Beyond this, we need to make sure that what C3S and CAMS provide is policy-relevant. This is already very much the case for CAMS. For C3S we still have a bit of work to do to maximise the usefulness of the information we provide for policy-making at European level, to ‘climate-proof’ Europe. We have established relevant connections with important actors, such as the European Environment Agency and the European Commission’s Directorate-General for Climate Action, but we can do much more.

In terms of portfolio, for CAMS, maximising the impact of the Sentinel-5P, Sentinel-4 and Sentinel-5 satellites to improve emission monitoring products will certainly be high on the agenda. For C3S, increasing the number of monitored essential climate variables (ECVs) and associated climate indicators, providing a climate attribution service component, and exploring decadal timescales will be important.

A key word for the evolution of the services at ECMWF is ‘synergies’. We have already developed synergies between C3S and CAMS, for example in terms of communications and user support, and we should build on that to improve both services even further. Along the same lines, consolidating and developing further synergies with ECMWF’s core activities is key to ensuring that the services receive the full benefit from progress in the underlying science.  

Synergies increase the value for money of our services. Going forward, combining the expertise from both services will put ECMWF in a strong position to make a major contribution to the development of a monitoring and verification system for anthropogenic CO2 emissions. Taking advantage of Copernicus assets to monitor CO2 is now a top priority for the incoming European Commission. ECMWF is coordinating the EU-funded CHE project, which is preparing the ground for the development of such a new service component.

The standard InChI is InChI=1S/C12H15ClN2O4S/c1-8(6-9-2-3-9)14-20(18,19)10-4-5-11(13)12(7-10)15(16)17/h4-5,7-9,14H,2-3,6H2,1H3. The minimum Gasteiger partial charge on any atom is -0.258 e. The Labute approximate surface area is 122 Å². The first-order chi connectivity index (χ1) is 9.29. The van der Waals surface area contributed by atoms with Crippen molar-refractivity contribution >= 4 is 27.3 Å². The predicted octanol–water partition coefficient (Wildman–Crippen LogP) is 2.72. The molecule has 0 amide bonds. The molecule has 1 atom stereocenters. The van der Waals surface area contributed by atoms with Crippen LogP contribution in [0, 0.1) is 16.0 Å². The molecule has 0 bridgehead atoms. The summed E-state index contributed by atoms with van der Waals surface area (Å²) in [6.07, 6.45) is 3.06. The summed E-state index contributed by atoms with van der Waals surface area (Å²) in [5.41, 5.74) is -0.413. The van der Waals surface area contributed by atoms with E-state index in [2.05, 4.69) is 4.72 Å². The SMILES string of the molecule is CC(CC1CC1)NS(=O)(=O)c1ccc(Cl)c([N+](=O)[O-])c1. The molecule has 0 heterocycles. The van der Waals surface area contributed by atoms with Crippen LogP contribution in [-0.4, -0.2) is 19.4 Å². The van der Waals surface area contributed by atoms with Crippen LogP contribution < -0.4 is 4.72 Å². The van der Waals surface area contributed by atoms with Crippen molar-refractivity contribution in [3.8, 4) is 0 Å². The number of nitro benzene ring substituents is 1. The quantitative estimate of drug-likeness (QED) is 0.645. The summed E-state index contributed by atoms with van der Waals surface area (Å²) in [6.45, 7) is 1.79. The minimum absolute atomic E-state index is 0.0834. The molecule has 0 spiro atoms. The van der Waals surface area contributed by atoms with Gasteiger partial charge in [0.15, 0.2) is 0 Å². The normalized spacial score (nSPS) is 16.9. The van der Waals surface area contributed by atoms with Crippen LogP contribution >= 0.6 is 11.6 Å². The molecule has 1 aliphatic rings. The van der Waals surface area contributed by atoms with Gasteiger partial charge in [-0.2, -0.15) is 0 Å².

I would also like to work towards increased collaboration with other Copernicus services. ECMWF is already involved in the flood and fire components of the Copernicus Emergency Management Service (CEMS). We have made a start by making some CEMS datasets available through the C3S Climate Data Store. We need to continue to build and consolidate relationships with the marine and land monitoring services (CMEMS and CLMS).

One of the challenges for C3S and CAMS is to make big data and big data processing available and easily accessible. What plans are there to develop this aspect?

For C3S, we already have the Climate Data Store (CDS), and for CAMS we are developing an Atmosphere Data Store (ADS) using the same concept and infrastructure. These data stores give users access to the full range of C3S and CAMS data as well as to tailor-made data processing tools.

The new kid on the block for all Copernicus services is the WEkEO Data and Information Access Service (DIAS), one of five procured by the European Commission, which will provide a cloud computing environment to help users to combine their own data with Copernicus data and to develop their applications and services.

More generally, we need to be more proactive in understanding and developing methodologies around machine learning and artificial intelligence to exploit big data more efficiently. That is why we are organising a CAMS/C3S workshop on these issues in November.

Machine learning and AI are, of course, also relevant to ECMWF at large and to the European Weather Cloud that is being developed, so this field is another example of potential synergies.

Given that ECMWF is headquartered in Britain, would Brexit have an impact on the Centre’s ability to implement Copernicus services?

ECMWF being an intergovernmental organisation, the short answer to this is that it should have no impact. I was very pleased by the decision of ECMWF’s Council in June this year that ECMWF should aim to continue to provide Copernicus services, because of the benefits that brings to the Centre and its Member States. We therefore have a mandate to make sure this happens.

If after Brexit it turns out that it would be appropriate for part of ECMWF to move to the EU, we should regard this as an opportunity for growth and attracting new EU activities in the future.